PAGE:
The blue heron in its solitary and stately watchfulness is occasionally seen, and again etches itself like a Japanese picture against the pure blue of the sky. The American bittern is also seen rarely.
Kingfishers are found, both on the lakes and streams. It is fascinating to watch them unobserved, perched on a twig, as motionless as if petrified, until, suddenly, their prey is within grasp, and with a sudden splash is seized.
On several of the lakes, occasionally on bays of Tahoe itself, and often in the marshy lands and sloughs of the Upper Truckee, near Tallac, ducks, mallard and teal are found. Mud chickens in abundance are also found pretty nearly everywhere all through the year.
The weird cry of the loon is not infrequently heard on some of the lakes, and one of these latter is named Loon Lake from the fact that several were found there for a number of years.
Flocks of white pelicans are sometimes seen. Blackbirds of two or three kinds are found in the marshes, also killdeer, jacksnipe and the ever active and interesting spotted sandpipers. A few meadow-larks now and again are heard singing their exquisite song, reminding one of Browning’s wise thrush which “sings each song twice over, lest you should think he cannot recapture that first fine careless rapture.”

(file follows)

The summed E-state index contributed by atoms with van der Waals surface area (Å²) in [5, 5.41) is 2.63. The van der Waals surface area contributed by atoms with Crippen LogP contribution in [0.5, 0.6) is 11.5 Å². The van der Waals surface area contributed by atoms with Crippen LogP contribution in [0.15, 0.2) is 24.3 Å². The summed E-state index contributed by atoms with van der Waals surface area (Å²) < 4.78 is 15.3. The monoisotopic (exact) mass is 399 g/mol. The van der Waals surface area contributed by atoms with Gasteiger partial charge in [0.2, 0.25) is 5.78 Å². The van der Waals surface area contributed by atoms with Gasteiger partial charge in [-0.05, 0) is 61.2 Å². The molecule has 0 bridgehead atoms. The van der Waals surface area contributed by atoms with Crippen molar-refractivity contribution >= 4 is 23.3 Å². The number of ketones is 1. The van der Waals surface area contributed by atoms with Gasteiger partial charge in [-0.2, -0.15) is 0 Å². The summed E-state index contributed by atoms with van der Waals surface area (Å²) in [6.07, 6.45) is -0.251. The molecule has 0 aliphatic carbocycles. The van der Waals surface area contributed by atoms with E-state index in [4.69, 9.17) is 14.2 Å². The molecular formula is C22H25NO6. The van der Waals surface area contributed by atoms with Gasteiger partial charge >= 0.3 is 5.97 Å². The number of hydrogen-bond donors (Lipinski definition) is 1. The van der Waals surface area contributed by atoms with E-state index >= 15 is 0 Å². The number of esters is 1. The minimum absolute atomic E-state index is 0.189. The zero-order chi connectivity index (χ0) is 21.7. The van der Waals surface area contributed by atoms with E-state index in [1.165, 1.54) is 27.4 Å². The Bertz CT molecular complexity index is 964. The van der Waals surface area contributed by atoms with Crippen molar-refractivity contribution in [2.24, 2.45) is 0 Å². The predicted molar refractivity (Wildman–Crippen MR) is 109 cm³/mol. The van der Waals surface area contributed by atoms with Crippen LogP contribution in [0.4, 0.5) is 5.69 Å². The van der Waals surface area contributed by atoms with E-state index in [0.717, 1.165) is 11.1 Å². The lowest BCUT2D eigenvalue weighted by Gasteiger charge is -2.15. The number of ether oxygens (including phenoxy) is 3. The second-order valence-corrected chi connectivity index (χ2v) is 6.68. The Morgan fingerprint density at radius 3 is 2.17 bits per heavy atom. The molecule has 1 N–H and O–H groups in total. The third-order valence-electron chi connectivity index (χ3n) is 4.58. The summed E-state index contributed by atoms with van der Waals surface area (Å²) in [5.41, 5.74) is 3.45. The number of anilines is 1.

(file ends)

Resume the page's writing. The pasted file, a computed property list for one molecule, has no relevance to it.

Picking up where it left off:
Doves are not common, but now and again one may hear their sweet melancholy song, telling us in Joaquin Miller’s poetic and exquisite interpretation:
There are many to-morrows, my love, my love,
But only one to-day.
In the summer robins are frequently seen. Especially do they revel on the lawns at Tahoe Tavern, their red-breasts and their peculiar “smithing” or “cokeing” just as alluring and interesting as the plumage and voices of the richer feathered and finer songsters of the bird family.
Mountain quails are quite common, and one sometimes sees a dozen flocks in a day. Grouse are fairly plentiful. One day just on the other side of Granite Chief Peak a fine specimen sailed up and out from the trail at our very feet, soared for quite a distance, as straight as a bullet to its billet for a cluster of pine trees, and there hid in the branches. My guide walked down, gun in hand, ready to shoot, and as he came nearer, two others dashed up in disconcerting suddenness and flew, one to the right, the other to the left. We never got a sight of any of them again.
At another time I was coming over by Split Crag from the Lake of the Woods, with Mr. Price, of Fallen Leaf Lodge, when two beautiful grouse arose from the trail and soared away in their characteristic style.
At one time sage-hens were not infrequent on the Nevada side of the Lake, and as far west as Brockways. Indeed it used to be a common thing for hunters, in the early days, to come from Truckee, through Martis Valley, to the Hot Springs (as Brockways was then named) and shoot sage-hens all along the way. A few miles north of Truckee, Sage Hen Creek still preserves, in the name, the fact that the sage-hen was well known there.